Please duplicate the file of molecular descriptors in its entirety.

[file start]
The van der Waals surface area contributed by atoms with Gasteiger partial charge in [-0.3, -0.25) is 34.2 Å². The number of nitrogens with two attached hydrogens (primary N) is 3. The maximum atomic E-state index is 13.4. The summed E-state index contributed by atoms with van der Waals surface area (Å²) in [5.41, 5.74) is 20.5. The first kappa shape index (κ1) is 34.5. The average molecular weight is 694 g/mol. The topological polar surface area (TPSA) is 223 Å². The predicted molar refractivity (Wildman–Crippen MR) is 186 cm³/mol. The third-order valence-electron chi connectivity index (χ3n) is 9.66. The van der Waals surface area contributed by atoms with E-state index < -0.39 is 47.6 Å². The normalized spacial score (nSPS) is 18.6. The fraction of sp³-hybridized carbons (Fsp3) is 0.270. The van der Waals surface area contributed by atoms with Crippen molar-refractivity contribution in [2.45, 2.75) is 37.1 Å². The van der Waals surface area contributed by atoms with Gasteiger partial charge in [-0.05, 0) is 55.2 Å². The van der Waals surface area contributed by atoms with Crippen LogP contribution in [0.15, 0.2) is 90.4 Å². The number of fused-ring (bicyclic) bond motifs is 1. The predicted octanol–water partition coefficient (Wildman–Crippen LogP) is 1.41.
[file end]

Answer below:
The van der Waals surface area contributed by atoms with Gasteiger partial charge in [-0.3, -0.25) is 34.2 Å². The number of nitrogens with two attached hydrogens (primary N) is 3. The maximum atomic E-state index is 13.4. The summed E-state index contributed by atoms with van der Waals surface area (Å²) in [5.41, 5.74) is 20.5. The first kappa shape index (κ1) is 34.5. The average molecular weight is 694 g/mol. The topological polar surface area (TPSA) is 223 Å². The predicted molar refractivity (Wildman–Crippen MR) is 186 cm³/mol. The third-order valence-electron chi connectivity index (χ3n) is 9.66. The van der Waals surface area contributed by atoms with E-state index < -0.39 is 47.6 Å². The normalized spacial score (nSPS) is 18.6. The fraction of sp³-hybridized carbons (Fsp3) is 0.270. The van der Waals surface area contributed by atoms with Crippen molar-refractivity contribution in [2.45, 2.75) is 37.1 Å². The van der Waals surface area contributed by atoms with Gasteiger partial charge in [-0.05, 0) is 55.2 Å². The van der Waals surface area contributed by atoms with Crippen LogP contribution in [0.15, 0.2) is 90.4 Å². The number of fused-ring (bicyclic) bond motifs is 1. The predicted octanol–water partition coefficient (Wildman–Crippen LogP) is 1.41.